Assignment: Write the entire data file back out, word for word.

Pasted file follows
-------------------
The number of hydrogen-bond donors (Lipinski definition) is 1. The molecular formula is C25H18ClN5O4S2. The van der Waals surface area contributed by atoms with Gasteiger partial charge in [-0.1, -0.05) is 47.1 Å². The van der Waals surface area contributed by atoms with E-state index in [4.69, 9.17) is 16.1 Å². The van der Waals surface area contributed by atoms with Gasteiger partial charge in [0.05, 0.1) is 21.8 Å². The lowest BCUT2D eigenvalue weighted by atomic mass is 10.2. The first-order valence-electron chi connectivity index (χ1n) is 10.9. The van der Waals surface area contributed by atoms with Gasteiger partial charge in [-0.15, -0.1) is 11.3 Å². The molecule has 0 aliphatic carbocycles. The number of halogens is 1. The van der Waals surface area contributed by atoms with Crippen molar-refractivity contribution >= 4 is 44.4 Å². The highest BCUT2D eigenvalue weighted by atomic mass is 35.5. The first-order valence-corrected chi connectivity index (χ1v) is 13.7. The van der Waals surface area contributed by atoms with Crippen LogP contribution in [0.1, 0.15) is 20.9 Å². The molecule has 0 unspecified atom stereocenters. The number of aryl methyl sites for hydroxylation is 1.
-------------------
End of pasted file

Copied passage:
The number of hydrogen-bond donors (Lipinski definition) is 1. The molecular formula is C25H18ClN5O4S2. The van der Waals surface area contributed by atoms with Gasteiger partial charge in [-0.1, -0.05) is 47.1 Å². The van der Waals surface area contributed by atoms with E-state index in [4.69, 9.17) is 16.1 Å². The van der Waals surface area contributed by atoms with Gasteiger partial charge in [0.05, 0.1) is 21.8 Å². The lowest BCUT2D eigenvalue weighted by atomic mass is 10.2. The first-order valence-electron chi connectivity index (χ1n) is 10.9. The van der Waals surface area contributed by atoms with Gasteiger partial charge in [-0.15, -0.1) is 11.3 Å². The molecule has 0 aliphatic carbocycles. The number of halogens is 1. The van der Waals surface area contributed by atoms with Crippen molar-refractivity contribution >= 4 is 44.4 Å². The highest BCUT2D eigenvalue weighted by atomic mass is 35.5. The first-order valence-corrected chi connectivity index (χ1v) is 13.7. The van der Waals surface area contributed by atoms with Crippen LogP contribution in [0.1, 0.15) is 20.9 Å². The molecule has 0 unspecified atom stereocenters. The number of aryl methyl sites for hydroxylation is 1.